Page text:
GUPTA: Yes. Self-taught artist. And I learn my art through my colleagues. Like, watercolor, landscape, drawing - and that taught me more than the teacher. The student taught me. And that was it, basically. But one thing was very interesting - within a few students, we were intent to work. And we thought, OK, let's make it art. And we were just putting our hands here and there and tried to do something. What we got and what we know about it.

SIDNER: I want to ask you about coming to Delhi. Because at some point you decided to enter a master's program in art. And the school here turned you down. What was that experience like?

GUPTA: Look, nothing surprise you when you come from Bihar. Nothing surprise you in life. So, used to, like, somebody saying, "No". OK, no.

SIDNER: You're used to disappointment.

GUPTA: Yes. Coming from Bihar - then who am I? I can't just speak English and my history is not good. I tried to get in (INAUDIBLE). I didn't get it. So I thought, OK, done. My education is done. I don't want to study anymore. I have to just do. But one thing was - we always worked. We always worked - whatever we can do. And that's keep making painting. I train as a painter. I was doing only painting for 10 years.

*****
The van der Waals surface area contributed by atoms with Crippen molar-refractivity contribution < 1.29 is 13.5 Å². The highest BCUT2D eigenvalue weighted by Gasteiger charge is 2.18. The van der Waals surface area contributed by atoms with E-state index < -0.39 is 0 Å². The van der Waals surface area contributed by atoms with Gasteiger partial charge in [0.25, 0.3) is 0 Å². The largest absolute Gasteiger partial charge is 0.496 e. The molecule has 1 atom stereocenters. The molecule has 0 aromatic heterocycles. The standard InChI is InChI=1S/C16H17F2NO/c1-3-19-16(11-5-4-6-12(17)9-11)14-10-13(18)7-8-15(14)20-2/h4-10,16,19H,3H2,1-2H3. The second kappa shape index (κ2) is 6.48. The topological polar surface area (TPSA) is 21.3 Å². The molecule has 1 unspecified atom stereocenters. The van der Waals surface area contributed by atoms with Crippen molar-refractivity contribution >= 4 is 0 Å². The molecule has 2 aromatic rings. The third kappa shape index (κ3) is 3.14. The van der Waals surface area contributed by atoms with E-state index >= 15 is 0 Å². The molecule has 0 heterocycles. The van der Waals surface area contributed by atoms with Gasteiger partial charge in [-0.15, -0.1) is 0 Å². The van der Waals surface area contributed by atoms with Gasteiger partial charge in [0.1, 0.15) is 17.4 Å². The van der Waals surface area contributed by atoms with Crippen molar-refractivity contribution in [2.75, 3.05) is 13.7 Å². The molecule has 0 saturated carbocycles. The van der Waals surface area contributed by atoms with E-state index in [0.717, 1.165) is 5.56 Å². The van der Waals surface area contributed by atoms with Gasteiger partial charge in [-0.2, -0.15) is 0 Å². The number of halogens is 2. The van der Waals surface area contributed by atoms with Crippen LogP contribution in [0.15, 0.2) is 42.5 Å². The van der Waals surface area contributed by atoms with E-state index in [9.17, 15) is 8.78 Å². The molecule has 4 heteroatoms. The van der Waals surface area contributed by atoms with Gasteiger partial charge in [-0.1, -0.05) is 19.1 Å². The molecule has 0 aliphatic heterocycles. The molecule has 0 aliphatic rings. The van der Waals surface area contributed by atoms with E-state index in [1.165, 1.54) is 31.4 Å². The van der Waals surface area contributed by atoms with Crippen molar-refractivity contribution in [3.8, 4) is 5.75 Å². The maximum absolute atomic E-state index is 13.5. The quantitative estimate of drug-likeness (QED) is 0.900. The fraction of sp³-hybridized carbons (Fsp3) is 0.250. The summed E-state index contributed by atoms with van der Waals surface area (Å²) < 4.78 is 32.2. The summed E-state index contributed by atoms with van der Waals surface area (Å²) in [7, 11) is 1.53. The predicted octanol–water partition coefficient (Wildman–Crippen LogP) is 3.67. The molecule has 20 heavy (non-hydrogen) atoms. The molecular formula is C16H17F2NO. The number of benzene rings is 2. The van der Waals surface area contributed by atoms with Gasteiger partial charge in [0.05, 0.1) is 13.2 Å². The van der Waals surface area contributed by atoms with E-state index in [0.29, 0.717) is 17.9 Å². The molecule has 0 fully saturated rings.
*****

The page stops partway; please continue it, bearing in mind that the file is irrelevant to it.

SIDNER: Do you remember the first piece of art you sold?

GUPTA: When I was in college, yes. I do.

SIDNER: What was it like to sell a piece? Your own piece?

GUPTA: I never thought, "I'm selling the art". At that time, only I felt is like surviving. I never thought, "OK, I'm selling a piece of artwork". If somebody bought my art and gave me money - that's the good thing.

SIDNER: So, you're thinking, "I can eat with this, I can buy paint with this".

GUPTA: "I can eat with this, I can buy paint with this, I have a little bit of freedom within me". Yes? I struggle a lot.

SIDNER: You feel like you're in a completely different -

GUPTA: It's other life. Is complete other life.